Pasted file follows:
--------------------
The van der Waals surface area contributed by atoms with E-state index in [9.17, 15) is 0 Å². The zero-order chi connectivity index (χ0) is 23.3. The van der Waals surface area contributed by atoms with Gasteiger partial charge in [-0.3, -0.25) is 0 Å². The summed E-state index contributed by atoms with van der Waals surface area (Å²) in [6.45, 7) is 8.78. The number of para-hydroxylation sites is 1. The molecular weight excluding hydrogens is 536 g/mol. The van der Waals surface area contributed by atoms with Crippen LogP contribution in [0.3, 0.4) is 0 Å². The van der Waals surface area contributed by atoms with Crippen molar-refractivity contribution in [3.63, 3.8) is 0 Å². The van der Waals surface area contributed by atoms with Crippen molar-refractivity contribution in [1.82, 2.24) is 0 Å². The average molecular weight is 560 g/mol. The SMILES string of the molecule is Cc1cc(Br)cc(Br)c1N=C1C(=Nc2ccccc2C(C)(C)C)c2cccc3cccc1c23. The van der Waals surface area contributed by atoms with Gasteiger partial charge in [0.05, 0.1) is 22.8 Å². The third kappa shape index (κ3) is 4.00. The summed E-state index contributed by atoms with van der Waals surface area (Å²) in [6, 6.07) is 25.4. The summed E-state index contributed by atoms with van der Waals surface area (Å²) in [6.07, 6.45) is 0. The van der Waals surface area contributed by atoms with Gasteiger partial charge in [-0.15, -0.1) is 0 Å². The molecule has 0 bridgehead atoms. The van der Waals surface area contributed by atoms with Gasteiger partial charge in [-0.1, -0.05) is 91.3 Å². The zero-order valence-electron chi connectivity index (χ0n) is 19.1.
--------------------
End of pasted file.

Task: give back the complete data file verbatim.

The van der Waals surface area contributed by atoms with E-state index in [9.17, 15) is 0 Å². The zero-order chi connectivity index (χ0) is 23.3. The van der Waals surface area contributed by atoms with Gasteiger partial charge in [-0.3, -0.25) is 0 Å². The summed E-state index contributed by atoms with van der Waals surface area (Å²) in [6.45, 7) is 8.78. The number of para-hydroxylation sites is 1. The molecular weight excluding hydrogens is 536 g/mol. The van der Waals surface area contributed by atoms with Crippen LogP contribution in [0.3, 0.4) is 0 Å². The van der Waals surface area contributed by atoms with Crippen molar-refractivity contribution in [3.63, 3.8) is 0 Å². The van der Waals surface area contributed by atoms with Crippen molar-refractivity contribution in [1.82, 2.24) is 0 Å². The average molecular weight is 560 g/mol. The SMILES string of the molecule is Cc1cc(Br)cc(Br)c1N=C1C(=Nc2ccccc2C(C)(C)C)c2cccc3cccc1c23. The van der Waals surface area contributed by atoms with Gasteiger partial charge in [0.05, 0.1) is 22.8 Å². The third kappa shape index (κ3) is 4.00. The summed E-state index contributed by atoms with van der Waals surface area (Å²) in [6, 6.07) is 25.4. The summed E-state index contributed by atoms with van der Waals surface area (Å²) in [6.07, 6.45) is 0. The van der Waals surface area contributed by atoms with Gasteiger partial charge in [-0.15, -0.1) is 0 Å². The molecule has 0 bridgehead atoms. The van der Waals surface area contributed by atoms with Gasteiger partial charge in [-0.1, -0.05) is 91.3 Å². The zero-order valence-electron chi connectivity index (χ0n) is 19.1.